The Three Researchers I Sleep With

You, too, all fall asleep with educational journals bent back double on your chest. Don’t deny it.

We don’t spend enough time writing our own teaching Desideratas: that is, crystallizing our beliefs and our evidence about how and why kids learn what they learn. It’s a shame, because it’s the rock we stand upon. And once we get it clear for ourselves, it’s amazing how efficient we can get at judging what is truly valuable in a classroom, and what is simply the next textbook company’s shell game.

My first pick won’t be any surprise. Ed Deci (and partner in crime Rich Ryan), down the road at the University of Rochester, have worked for over two decades on researching and defining intrinsic motivation: how human beings feel competent, fulfilled, and connected. It’s their work that  first found that extrinsic rewards– money, gold stars, pizza parties, even praise and grades– can actually diminish a kid’s internal motivation to learn. Their stuff has been getting a lot more attention and validation in the past couple of years, and for that I can only dance.

The second is Stanford professor Carol S. Dweck— my editor at ASCD calls her “Dina’s girl” (ha). TOP SECRET PREVIEW: Dr. Dweck’s got an article coming out in this September’s Educational Leadership that nicely summarizes her work (check it out on line September 1st). For those of you who can’t wait, pick up her book (or mooch around on her website)  Mindset, a quick and life-changing read with kid-friendly web quizzes to boot. She’s also got curriculum available here.

The last is a newbie on my radar (mentioned here) who will be guest posting next week–  experienced education writer, action researcher, and good friend of Deborah Meier, Kathleen Cushman.  Kathleen has recently compiled several months’ worth of interviews with almost 200 students about their learning experiences– both inside school and out. She asked them a simple question: “How do you get good at something?”

Their answers comprise Fires in the Mind and additionally (yay for me) Fires in the Middle School Bathroom. I love the way this work dovetails with and grounds the psychologically-oriented, sometimes high-falutin’ science of Deci and Dweck; each reinforces the other.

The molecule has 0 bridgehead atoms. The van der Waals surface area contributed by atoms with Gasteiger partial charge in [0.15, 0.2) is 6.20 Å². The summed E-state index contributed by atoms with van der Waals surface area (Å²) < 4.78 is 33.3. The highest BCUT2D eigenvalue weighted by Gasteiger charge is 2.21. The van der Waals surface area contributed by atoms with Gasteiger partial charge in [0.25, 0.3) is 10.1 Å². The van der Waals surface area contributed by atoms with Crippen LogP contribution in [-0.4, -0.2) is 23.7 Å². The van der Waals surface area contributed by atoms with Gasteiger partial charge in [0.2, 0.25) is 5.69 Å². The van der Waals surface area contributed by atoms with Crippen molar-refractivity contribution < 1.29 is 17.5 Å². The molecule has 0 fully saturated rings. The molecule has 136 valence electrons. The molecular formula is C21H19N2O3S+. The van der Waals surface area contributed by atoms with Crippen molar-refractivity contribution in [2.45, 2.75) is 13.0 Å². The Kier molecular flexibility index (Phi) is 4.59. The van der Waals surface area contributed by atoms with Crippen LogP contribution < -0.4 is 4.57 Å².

Oh, and I have two other guys waiting in the wings: Jonah Lehrer, and Daniel Pink. I haven’t read their stuff yet, but they both continue to examine why and how we decide to do what we do– and love what we love, and excel how we excel—- from a metacognitive, brain-based perspective.

So it’s actually five researchers.

Yeah. I’m a floozy.

7 thoughts on “The Three Researchers I Sleep With

  1. Foundationally, yes. That’s all I’m talking about. There’s much out there specifically about schooling and school-based learning that I’m not getting into here. Although Cushman’s work is less psychological and more applied, as I mention.

    Should have mentioned this author as well: http://www.brainrules.net/

  2. Well, I guess our science is only as good as the sociocultural realities that the humans doing it exist within. I’m definitely not going to denigrate the psych here, you know that I’m a fan. But I find it interesting that your list is so heavily tilted in that direction. Just pointing it out.

  3. True. But I wonder what you would consider “good” sociocultural reality. And at any rate, you have to get around the vicious regress problem of subjectivity somehow, even if it’s by setting up some arbitrary rules. By the way, are you a second year doc candidate reading heavily in Foucault?

  4. But that’s the point. Broadly sweeping psych theories typically claim to know what is cross-culturally “good”. I don’t deny that there are sweeping truths across cultures, but I don’t think we should be putting eggs in one basket. As for Foucault, he’s so last year. Moving on…

  5. Cosmic confluence! Kathy Cushman also has an article in the Sept. EL. Forwarding it to you now, thanks for the Dweck shout out. I’m curious to see what you think about Dan Pink . . .

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